The third cassette from the boot sale this week was this excellent rockabilly compilation released in 1981 on the MGM label. Nearly every track is a fine example of rockabilly from the late 50's including artistes such as Jimmy Swan, Bob Gallion and Bob Riley.
"The son of a riverboat captain, Twitty (born Harold Lloyd Jenkins, September 1, 1933; died June 5, 1993) was born in Mississippi and raised in Helena, AR, where he learned to love not only country, but also blues and gospel. When he was ten years old, he joined his first group, the Phillips Country Ramblers, who occasionally performed on local radio. Despite his interest in music, he originally planned to become a professional baseball player. Jenkins was talented enough to be offered a contract by the Philadelphia Phillies, but he was unable to join the team, since he was drafted into the Army during the Korean War. While he was serving in the Far East, he sang with a country band called the Cimarrons. Returning to America in 1956, Jenkins still had an open offer to join the Phillies, yet he decided to pursue a musical career after he heard Elvis Presley."
"He was born Marvin Percy Rainwater in 1925. After a stint in the Navy during World War II serving as a pharmacist's mate, he turned to music full-time. He had originally been a classically trained pianist, but after an accident had removed part of his right thumb, he turned to country music and soon learned to strum a guitar proficiently enough to accompany his singing and compose songs on it. After putting down roots in nearby Virginia, Rainwater quickly became a fixture on the Washington, D.C., area honky tonk circuit, putting together his first band featuring a young Roy Clark on lead guitar and himself decked out in buckskin jacket and Indian headband. His first recordings came through the auspices of Bill McCall at 4-Star Records. Picturing himself as a songwriter first and performer second, Rainwater was hooked up through McCall with Ben Adleman, a songwriter with a small studio. Rainwater recorded several song demos to be pitched to other artists through Adleman's and McCall's publishing concerns, only to see the demos poorly overdubbed and released at the height of his later fame on a myriad of dime-store budget labels like Crown and others too microscopic to mention."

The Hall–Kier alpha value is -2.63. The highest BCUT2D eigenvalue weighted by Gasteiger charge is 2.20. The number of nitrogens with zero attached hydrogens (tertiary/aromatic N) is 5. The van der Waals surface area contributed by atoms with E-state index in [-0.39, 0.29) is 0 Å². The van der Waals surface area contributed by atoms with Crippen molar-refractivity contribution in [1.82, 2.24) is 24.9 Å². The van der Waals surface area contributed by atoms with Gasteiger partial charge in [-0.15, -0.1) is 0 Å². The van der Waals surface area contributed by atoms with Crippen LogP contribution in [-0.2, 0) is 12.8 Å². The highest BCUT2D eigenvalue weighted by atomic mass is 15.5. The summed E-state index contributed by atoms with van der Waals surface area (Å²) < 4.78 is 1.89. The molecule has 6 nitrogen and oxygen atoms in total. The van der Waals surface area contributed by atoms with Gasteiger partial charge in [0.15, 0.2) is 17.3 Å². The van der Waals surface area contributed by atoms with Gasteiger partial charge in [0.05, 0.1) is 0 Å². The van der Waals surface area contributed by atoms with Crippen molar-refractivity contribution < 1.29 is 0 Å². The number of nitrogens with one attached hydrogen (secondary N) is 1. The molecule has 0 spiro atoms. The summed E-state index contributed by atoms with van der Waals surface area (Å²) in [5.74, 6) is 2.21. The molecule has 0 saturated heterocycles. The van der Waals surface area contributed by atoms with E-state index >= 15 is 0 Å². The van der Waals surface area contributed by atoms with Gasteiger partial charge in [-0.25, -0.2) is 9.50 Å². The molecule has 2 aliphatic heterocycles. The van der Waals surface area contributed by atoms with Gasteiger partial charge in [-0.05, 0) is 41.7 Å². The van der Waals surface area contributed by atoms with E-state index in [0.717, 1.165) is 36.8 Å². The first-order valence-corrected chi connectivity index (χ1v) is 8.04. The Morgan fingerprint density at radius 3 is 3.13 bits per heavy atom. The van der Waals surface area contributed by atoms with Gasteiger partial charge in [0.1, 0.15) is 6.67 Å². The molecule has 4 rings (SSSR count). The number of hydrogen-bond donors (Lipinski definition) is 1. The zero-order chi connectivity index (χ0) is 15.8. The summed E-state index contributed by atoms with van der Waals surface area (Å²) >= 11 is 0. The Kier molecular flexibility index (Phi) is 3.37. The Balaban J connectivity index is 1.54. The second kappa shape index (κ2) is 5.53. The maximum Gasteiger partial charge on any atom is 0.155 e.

"Ron Hargrave was born in New York in 1930 and was the son of vaudeville performers. At age six, he moved with his family to California, where he eventually aspired to a career in movies. In his early twenties, he began doing stunt work and getting bit roles in movies -- including 20th Century Fox's Vicki, a remake of I Wake Up Screaming -- and television, but his big break didn't come until he was drafted. While serving in uniform, he crossed paths with comic Lou Costello, who decided to take over managing Hargrave's career once he was back in civilian life. After a string of uncredited bit parts, he finally got a featured role, in the final Abbott & Costello film, Dance With Me, Henry (1956), playing Ernie, a ukulele-toting hipster who is always annoying the character played by Costello -- this gave him some very funny scenes with the two comedians and some good musical performance bits as well. Hargrave was later signed to MGM Records and recorded a handful of unsuccessful singles."